My antique wash basin was in the alcove mainly as a spot to hold all of our toothbrushes and other daily toiletry items.  Because the bathroom had no medicine cabinet.  Just a big hole in the wall behind the mirror where a cabinet had once been.

There was a flimsy little shelf above the sink to put things on, but I really wanted to hide all our things away away - not only for aesthetics, but for practical reasons.  For months, Stella was stealing people's toothbrushes or contact cases, and leaving them all over the house.

Walls: Two-tone. Beige/tan on one side of the room and earthy green on the other
Trim: Either matched wall color (in some places) or was off-white (around the door)
Behind the sink: Black mirror, outlet cover, and scones (which were dim and created shadows across my face when I tried to put on makeup).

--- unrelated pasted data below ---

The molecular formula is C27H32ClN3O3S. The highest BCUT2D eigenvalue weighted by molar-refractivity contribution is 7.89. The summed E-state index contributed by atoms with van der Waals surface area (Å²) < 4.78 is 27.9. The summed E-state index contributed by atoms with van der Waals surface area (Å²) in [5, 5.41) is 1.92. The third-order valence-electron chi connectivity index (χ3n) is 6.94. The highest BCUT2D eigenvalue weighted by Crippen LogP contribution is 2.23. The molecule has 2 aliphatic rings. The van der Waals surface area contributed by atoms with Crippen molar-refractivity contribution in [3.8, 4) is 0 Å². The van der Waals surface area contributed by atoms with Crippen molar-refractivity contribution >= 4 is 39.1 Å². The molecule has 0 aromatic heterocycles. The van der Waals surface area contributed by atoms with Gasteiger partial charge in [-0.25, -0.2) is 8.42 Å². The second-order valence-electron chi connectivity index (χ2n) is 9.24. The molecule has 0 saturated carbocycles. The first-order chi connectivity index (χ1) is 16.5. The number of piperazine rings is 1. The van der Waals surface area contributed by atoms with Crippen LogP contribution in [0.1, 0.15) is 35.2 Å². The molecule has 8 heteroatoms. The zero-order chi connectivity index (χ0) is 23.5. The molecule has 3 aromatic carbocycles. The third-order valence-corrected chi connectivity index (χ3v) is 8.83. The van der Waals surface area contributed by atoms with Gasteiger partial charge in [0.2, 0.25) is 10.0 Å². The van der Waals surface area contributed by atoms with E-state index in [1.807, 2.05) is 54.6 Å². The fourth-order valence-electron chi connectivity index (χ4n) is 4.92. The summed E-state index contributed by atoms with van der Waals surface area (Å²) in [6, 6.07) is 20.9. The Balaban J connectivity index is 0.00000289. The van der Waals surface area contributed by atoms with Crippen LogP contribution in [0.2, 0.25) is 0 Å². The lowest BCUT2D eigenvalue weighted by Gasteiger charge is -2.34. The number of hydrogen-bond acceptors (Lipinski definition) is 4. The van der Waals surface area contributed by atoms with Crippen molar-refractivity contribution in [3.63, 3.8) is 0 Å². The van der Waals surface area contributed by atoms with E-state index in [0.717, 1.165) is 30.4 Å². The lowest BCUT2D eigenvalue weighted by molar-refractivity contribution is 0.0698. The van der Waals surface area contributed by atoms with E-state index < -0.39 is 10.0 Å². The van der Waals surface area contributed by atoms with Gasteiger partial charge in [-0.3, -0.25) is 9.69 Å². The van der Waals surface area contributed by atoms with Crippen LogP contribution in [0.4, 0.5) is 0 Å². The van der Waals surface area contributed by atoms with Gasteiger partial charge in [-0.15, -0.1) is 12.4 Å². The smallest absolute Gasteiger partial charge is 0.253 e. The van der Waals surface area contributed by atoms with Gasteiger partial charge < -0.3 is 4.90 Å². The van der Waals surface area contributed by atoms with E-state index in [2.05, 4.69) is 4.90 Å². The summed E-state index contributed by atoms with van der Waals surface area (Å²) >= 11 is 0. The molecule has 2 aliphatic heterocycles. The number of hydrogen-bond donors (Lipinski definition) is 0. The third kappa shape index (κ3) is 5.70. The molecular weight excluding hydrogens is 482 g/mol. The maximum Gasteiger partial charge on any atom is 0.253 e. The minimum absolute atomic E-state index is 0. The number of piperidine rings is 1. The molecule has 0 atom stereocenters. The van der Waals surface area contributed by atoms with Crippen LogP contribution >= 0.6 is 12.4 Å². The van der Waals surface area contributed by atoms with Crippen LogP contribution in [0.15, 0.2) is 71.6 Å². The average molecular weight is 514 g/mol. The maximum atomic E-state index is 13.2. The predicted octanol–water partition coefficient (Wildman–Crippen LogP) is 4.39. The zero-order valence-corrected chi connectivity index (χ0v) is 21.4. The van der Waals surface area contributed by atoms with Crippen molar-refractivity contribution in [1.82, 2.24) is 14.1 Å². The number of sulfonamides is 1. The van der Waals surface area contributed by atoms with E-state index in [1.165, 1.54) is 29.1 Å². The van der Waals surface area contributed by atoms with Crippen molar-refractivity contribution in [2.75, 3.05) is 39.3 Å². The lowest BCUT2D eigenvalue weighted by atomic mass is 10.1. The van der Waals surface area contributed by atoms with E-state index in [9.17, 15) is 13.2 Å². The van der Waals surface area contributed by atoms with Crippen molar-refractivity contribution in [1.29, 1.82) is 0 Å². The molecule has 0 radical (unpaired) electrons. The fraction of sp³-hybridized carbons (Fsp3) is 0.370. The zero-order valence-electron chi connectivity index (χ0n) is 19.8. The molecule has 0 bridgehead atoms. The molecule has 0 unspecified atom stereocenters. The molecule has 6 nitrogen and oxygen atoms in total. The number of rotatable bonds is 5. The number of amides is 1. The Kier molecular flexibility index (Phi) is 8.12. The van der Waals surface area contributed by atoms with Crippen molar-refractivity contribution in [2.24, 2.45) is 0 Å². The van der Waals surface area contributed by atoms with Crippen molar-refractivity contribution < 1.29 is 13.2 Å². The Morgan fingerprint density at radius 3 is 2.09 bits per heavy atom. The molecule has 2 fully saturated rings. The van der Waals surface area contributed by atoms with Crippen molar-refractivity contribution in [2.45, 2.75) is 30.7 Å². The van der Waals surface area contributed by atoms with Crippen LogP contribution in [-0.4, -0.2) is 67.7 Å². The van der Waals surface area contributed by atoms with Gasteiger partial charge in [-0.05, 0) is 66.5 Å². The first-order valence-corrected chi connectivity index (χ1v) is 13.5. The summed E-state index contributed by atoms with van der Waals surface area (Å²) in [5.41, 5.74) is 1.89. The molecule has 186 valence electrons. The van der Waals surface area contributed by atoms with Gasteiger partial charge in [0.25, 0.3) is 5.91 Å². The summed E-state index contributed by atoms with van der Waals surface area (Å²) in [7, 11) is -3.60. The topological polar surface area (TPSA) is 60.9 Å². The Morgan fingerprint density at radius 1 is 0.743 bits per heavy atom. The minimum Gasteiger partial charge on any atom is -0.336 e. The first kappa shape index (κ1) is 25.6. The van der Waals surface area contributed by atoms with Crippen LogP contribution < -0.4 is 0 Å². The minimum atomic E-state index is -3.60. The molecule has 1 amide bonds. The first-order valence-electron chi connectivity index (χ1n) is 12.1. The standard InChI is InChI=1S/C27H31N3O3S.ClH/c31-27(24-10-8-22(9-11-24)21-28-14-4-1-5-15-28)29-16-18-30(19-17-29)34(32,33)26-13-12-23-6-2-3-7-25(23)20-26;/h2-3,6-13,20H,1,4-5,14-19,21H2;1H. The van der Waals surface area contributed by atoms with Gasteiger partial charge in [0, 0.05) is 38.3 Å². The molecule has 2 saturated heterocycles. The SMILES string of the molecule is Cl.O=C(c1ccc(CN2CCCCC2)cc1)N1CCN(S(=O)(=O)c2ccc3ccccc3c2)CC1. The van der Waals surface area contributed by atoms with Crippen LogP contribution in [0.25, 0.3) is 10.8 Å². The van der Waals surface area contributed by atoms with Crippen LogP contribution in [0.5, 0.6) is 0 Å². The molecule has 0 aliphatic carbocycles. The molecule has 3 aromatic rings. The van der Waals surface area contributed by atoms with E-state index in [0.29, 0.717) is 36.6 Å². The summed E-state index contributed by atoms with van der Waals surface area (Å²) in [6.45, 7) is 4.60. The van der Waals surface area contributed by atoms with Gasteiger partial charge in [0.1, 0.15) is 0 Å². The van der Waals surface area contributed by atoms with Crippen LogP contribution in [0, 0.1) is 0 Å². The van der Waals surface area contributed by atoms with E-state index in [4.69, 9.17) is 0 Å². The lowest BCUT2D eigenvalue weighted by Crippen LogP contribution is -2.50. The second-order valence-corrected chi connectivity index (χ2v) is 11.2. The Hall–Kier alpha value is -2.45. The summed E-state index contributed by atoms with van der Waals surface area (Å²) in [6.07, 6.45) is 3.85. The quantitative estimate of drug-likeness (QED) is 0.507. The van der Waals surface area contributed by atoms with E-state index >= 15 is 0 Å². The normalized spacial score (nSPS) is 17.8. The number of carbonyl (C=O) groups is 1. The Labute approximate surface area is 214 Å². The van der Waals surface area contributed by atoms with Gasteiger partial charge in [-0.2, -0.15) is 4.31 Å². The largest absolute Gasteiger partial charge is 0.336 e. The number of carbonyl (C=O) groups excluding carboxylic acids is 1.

Storage: Bamboo shelf on wall - no medicine cabinet
Fixtures: Gold faucets, toilet paper holder, towel bars, etc.

What we did:
Walls" Light blue walls with one teal accent wall
Trim: Painted true white, along with inside of the door and the ceiling
Behind the sink: White "shabby chic-esque" mirror, outlet cover, and lighting fixture (mounted overhead).  Storage: Medicine cabinet behind mirror.
Fixtures: Switched to silver.  We put in a brushed steel faucet and TP holder.  I spray-painted the towel bars silver, and left the shower fixtures alone (for now).

Some Solutions